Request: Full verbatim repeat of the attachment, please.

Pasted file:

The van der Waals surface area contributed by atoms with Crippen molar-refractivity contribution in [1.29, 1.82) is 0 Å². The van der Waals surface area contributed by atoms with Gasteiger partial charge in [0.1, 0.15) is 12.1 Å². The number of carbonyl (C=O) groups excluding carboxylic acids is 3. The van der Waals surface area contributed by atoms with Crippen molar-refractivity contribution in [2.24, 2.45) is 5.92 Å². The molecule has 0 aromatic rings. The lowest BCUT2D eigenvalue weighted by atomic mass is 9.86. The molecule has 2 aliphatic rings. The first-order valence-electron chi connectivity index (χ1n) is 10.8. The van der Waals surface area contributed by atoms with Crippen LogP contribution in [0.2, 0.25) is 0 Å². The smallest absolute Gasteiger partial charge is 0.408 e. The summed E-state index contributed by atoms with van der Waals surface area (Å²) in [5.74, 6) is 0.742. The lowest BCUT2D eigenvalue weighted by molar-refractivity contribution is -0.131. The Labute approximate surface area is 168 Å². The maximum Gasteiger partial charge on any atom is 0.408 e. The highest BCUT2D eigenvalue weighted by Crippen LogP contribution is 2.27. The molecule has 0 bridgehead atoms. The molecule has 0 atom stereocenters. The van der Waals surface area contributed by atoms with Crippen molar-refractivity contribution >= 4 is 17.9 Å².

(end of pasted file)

The van der Waals surface area contributed by atoms with Crippen molar-refractivity contribution in [1.29, 1.82) is 0 Å². The van der Waals surface area contributed by atoms with Gasteiger partial charge in [0.1, 0.15) is 12.1 Å². The number of carbonyl (C=O) groups excluding carboxylic acids is 3. The van der Waals surface area contributed by atoms with Crippen molar-refractivity contribution in [2.24, 2.45) is 5.92 Å². The molecule has 0 aromatic rings. The lowest BCUT2D eigenvalue weighted by atomic mass is 9.86. The molecule has 2 aliphatic rings. The first-order valence-electron chi connectivity index (χ1n) is 10.8. The van der Waals surface area contributed by atoms with Crippen LogP contribution in [0.2, 0.25) is 0 Å². The smallest absolute Gasteiger partial charge is 0.408 e. The summed E-state index contributed by atoms with van der Waals surface area (Å²) in [5.74, 6) is 0.742. The lowest BCUT2D eigenvalue weighted by molar-refractivity contribution is -0.131. The Labute approximate surface area is 168 Å². The maximum Gasteiger partial charge on any atom is 0.408 e. The highest BCUT2D eigenvalue weighted by Crippen LogP contribution is 2.27. The molecule has 0 bridgehead atoms. The molecule has 0 atom stereocenters. The van der Waals surface area contributed by atoms with Crippen molar-refractivity contribution >= 4 is 17.9 Å².